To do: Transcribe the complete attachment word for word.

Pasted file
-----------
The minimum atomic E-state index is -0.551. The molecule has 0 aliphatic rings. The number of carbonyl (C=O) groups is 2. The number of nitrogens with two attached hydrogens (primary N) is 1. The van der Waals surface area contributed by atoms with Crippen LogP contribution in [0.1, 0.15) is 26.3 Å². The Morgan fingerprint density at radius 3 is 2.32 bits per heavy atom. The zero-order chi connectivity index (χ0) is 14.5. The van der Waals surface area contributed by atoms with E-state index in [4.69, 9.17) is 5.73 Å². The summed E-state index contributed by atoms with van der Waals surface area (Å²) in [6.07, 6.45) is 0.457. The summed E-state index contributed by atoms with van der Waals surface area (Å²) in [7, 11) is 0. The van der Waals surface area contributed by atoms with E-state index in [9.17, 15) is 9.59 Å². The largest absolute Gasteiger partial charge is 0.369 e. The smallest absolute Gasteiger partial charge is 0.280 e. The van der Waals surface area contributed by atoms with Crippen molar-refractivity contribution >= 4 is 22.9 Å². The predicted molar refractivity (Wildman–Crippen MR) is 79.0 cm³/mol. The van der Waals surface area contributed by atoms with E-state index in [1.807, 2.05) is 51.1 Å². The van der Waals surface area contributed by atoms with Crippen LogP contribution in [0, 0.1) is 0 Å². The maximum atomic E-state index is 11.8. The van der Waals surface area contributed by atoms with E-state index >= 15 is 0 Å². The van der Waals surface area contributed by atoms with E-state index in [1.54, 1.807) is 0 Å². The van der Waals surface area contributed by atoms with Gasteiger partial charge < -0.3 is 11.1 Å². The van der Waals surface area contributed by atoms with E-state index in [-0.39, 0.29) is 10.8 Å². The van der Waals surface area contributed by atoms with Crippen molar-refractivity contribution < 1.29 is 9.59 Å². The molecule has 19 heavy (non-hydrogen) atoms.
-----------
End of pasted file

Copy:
The minimum atomic E-state index is -0.551. The molecule has 0 aliphatic rings. The number of carbonyl (C=O) groups is 2. The number of nitrogens with two attached hydrogens (primary N) is 1. The van der Waals surface area contributed by atoms with Crippen LogP contribution in [0.1, 0.15) is 26.3 Å². The Morgan fingerprint density at radius 3 is 2.32 bits per heavy atom. The zero-order chi connectivity index (χ0) is 14.5. The van der Waals surface area contributed by atoms with E-state index in [4.69, 9.17) is 5.73 Å². The summed E-state index contributed by atoms with van der Waals surface area (Å²) in [6.07, 6.45) is 0.457. The summed E-state index contributed by atoms with van der Waals surface area (Å²) in [7, 11) is 0. The van der Waals surface area contributed by atoms with E-state index in [9.17, 15) is 9.59 Å². The largest absolute Gasteiger partial charge is 0.369 e. The smallest absolute Gasteiger partial charge is 0.280 e. The van der Waals surface area contributed by atoms with Crippen molar-refractivity contribution >= 4 is 22.9 Å². The predicted molar refractivity (Wildman–Crippen MR) is 79.0 cm³/mol. The van der Waals surface area contributed by atoms with E-state index in [1.807, 2.05) is 51.1 Å². The van der Waals surface area contributed by atoms with Crippen LogP contribution in [0, 0.1) is 0 Å². The maximum atomic E-state index is 11.8. The van der Waals surface area contributed by atoms with E-state index >= 15 is 0 Å². The van der Waals surface area contributed by atoms with E-state index in [1.54, 1.807) is 0 Å². The van der Waals surface area contributed by atoms with Gasteiger partial charge < -0.3 is 11.1 Å². The van der Waals surface area contributed by atoms with E-state index in [-0.39, 0.29) is 10.8 Å². The van der Waals surface area contributed by atoms with Crippen molar-refractivity contribution < 1.29 is 9.59 Å². The molecule has 19 heavy (non-hydrogen) atoms.